By now, I am sure you have realised how passionate I am about the sport of rock-climbing. It should come as no surprise, that I also do some little volunteering work in that field.
I spent the weekend (22-23 Feb 2020) volunteering with Adaptive Climbing Victoria who offer people living with a disability the opportunity to participate in indoor rock-climbing no matter what their abilities are.
We spent the first day learning different skills in side-climbing, assisted belaying and of course communicating, supporting participants, and ensuring everyone has a great time. Safety featured strongly in our training too although I am one to take a little bit of calculated risk myself. The second day was spent with our participants most of whom had never experienced being off-the-ground, let alone rock climbing before.
It was absolutely wonderful seeing the huge smiles on everyone’s faces. We all had an amazing time with plenty of conversation, laughter, cakes, and of course climbing. I worked with two participants and three volunteers. One of our participants (for privacy reasons, I have not mentioned the name here) nearly made it all the way to the top of the climbing wall! As a rock-climber, you get used to seeing fear, anxiety and sometimes even sheer terror on people’s faces but one thing you never see enough of is laughter, excitement and happiness. Thankfully, we had plenty of that over the weekend. One participant enjoyed the event so much that she’ll be joining the Sport Climbing competition next week! The ABC TV channel also decided to come in and do a story about the whole event. I cannot wait to see the story and will share it with you all as soon as it comes out.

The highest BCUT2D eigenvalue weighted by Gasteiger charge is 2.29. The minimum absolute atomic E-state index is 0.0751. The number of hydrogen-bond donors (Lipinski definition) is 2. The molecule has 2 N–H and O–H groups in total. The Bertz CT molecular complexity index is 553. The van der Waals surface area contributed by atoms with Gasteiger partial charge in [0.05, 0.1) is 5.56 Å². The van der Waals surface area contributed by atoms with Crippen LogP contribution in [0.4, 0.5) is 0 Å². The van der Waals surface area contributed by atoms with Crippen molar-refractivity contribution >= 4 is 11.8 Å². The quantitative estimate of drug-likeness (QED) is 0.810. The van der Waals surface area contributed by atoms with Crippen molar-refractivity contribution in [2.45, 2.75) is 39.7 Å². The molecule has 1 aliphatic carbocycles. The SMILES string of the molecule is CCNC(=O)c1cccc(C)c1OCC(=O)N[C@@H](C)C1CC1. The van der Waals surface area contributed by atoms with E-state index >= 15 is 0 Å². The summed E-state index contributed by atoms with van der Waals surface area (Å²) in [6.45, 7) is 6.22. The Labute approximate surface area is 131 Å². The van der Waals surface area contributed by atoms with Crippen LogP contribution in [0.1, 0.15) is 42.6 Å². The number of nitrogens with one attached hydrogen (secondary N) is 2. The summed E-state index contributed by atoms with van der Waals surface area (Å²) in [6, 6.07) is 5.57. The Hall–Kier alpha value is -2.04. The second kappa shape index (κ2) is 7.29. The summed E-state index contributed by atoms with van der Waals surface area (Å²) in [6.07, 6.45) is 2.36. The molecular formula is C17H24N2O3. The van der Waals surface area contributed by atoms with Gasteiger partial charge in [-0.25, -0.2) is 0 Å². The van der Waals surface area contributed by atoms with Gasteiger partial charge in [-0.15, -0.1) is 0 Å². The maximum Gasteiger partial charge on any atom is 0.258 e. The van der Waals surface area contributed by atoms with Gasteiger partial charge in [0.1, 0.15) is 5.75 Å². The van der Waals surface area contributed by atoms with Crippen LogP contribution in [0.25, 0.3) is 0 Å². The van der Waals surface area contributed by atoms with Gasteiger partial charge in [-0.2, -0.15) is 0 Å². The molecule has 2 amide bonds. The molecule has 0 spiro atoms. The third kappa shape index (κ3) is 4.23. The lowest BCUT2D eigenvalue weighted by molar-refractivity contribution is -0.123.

All the fun aside, I learned a whole lot of new non-climbing skills, but the top three would have to be;
- How to communicate openly, effectively and with purpose
- How to work with people with disability
- How to provide a safe, engaging and fun environment for everyone
While all points are very relevant to the workplace too, the last one is of particular importance. We all talk about providing an inclusive, diverse workplace but perhaps do not realise exactly what is needed to achieve this goal. I would recommend – strongly – that every people leader gets involved with an organisation that works with people with disability. It is definitely a worthwhile investment of your time and the lessons learned will be invaluable.
To find out more or to get involved, please leave a comment below…